PS. I was invited on board the inaugural Chennai Colombo Flight by Indigo 6E and visited Galle as part of the same trip!
I recently went to Sri Lanka with my younger nephew who is also known as Brat 2. Of course there is a Brat 1, his elder brother, and there are two more, Brats 3 and 4. Brat 3 is my niece and 4 my daughter. The numbering is according to the age, Brat 1 being eldest and Brat 4 is the youngest. It is difficult to say who is the biggest brat of them all. The first time we traveled together it was Brat 1 and 2 with my husband I and we trekked through Goa. At that point I was taller than Brat 2 and he is 6 feet 3 now! Both of them were in school then.
I have a theory, the kids who start speaking late try to make it up for the rest of their lives. Brat 2 and my daughter both fall in that category. Brat 2 started speaking quiet late and so did Brat 4, Chhavi. And now both of them can talk to themselves! Brat 3 (my niece) also is on the quieter side and I shudder to think when she tries to catch up.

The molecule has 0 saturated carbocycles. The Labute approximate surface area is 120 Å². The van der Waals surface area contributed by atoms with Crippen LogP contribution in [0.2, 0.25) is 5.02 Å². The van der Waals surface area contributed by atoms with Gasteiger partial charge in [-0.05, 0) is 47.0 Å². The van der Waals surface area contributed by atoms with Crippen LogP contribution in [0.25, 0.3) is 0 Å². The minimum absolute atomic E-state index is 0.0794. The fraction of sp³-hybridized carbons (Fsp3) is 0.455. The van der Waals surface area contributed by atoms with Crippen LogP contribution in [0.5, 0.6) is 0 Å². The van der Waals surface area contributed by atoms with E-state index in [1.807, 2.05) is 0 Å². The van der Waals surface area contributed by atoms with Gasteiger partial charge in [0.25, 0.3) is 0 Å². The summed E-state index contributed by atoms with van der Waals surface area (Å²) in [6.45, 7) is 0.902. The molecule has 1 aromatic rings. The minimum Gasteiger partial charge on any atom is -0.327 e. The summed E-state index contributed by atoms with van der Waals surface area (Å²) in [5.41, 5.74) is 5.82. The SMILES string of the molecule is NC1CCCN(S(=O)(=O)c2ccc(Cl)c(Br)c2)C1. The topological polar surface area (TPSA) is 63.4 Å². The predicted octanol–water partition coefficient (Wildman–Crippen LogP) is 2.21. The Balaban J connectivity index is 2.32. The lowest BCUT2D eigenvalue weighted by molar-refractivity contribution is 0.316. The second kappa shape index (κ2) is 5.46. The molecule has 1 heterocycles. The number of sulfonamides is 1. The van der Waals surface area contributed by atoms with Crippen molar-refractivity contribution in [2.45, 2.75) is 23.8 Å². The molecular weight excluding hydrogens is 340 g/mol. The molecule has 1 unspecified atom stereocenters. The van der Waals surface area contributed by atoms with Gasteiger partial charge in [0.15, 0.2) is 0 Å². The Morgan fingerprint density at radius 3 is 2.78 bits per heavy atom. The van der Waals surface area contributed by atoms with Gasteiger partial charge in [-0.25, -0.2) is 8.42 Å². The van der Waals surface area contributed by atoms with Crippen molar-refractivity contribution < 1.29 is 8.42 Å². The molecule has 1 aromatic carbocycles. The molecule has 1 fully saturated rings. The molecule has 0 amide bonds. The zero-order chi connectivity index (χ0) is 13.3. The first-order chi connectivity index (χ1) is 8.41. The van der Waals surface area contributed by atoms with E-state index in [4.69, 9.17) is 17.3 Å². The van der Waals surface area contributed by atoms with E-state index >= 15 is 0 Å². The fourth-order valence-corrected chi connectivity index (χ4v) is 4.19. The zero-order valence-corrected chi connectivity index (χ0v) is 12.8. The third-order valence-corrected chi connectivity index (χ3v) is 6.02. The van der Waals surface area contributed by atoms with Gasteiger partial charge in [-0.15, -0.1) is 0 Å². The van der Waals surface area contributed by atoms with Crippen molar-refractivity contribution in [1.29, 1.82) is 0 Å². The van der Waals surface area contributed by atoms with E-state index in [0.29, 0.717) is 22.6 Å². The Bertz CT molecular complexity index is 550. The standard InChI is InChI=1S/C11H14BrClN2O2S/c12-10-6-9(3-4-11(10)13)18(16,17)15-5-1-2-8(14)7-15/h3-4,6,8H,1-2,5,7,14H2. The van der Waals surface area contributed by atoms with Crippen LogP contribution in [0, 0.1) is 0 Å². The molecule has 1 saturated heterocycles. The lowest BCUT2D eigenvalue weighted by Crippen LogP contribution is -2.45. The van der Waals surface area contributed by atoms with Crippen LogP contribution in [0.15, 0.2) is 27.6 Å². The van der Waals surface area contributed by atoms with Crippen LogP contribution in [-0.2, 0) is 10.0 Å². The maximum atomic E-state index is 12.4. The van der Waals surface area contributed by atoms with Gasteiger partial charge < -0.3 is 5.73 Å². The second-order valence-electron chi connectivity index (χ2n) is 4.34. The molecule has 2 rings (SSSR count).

The last Brat 1, 2 and I traveled together was to Barog in 2009, they were college students then. Now both of them work! I had almost forgotten what fun it is to travel with them.
Brat 2 and I at Galle, Sri Lanka
At Sri Lanka almost all the time there was a constant chatter next to me! As I said he can talk to himself if need be and a topic is not necessary! And when I went to Shillong right after it, it was way too quiet for my liking. I actually like peace and quiet. I can happily be by myself but traveling on one trip after the other, one with a chatter box and one without, brought out a different perspective.
Brat 2 has done an internship in Russia and on the Unawatuna roads he would often say to me, “Bua that person is a Russian.” He said it so many times that I got openly skeptical!
Prakash, The Boatman at Koggala Lake, Sri Lanka
Then came a boat ride where the young lad who steered the boat told us, “Ninety percent of the tourists in this region are Russian. And I am learning Russian.” And after that I just had it, he kept telling me, “Why would you believe me? It has to be another person who has to say the same.”
Brat 1 has yet not got a passport neither has Brat 4 but one day I want to travel with all the four and see how it goes! Hopefully I will still have some black hair on my head after such a trip. In the end I have to traveling with chatter boxes is a lot of fun!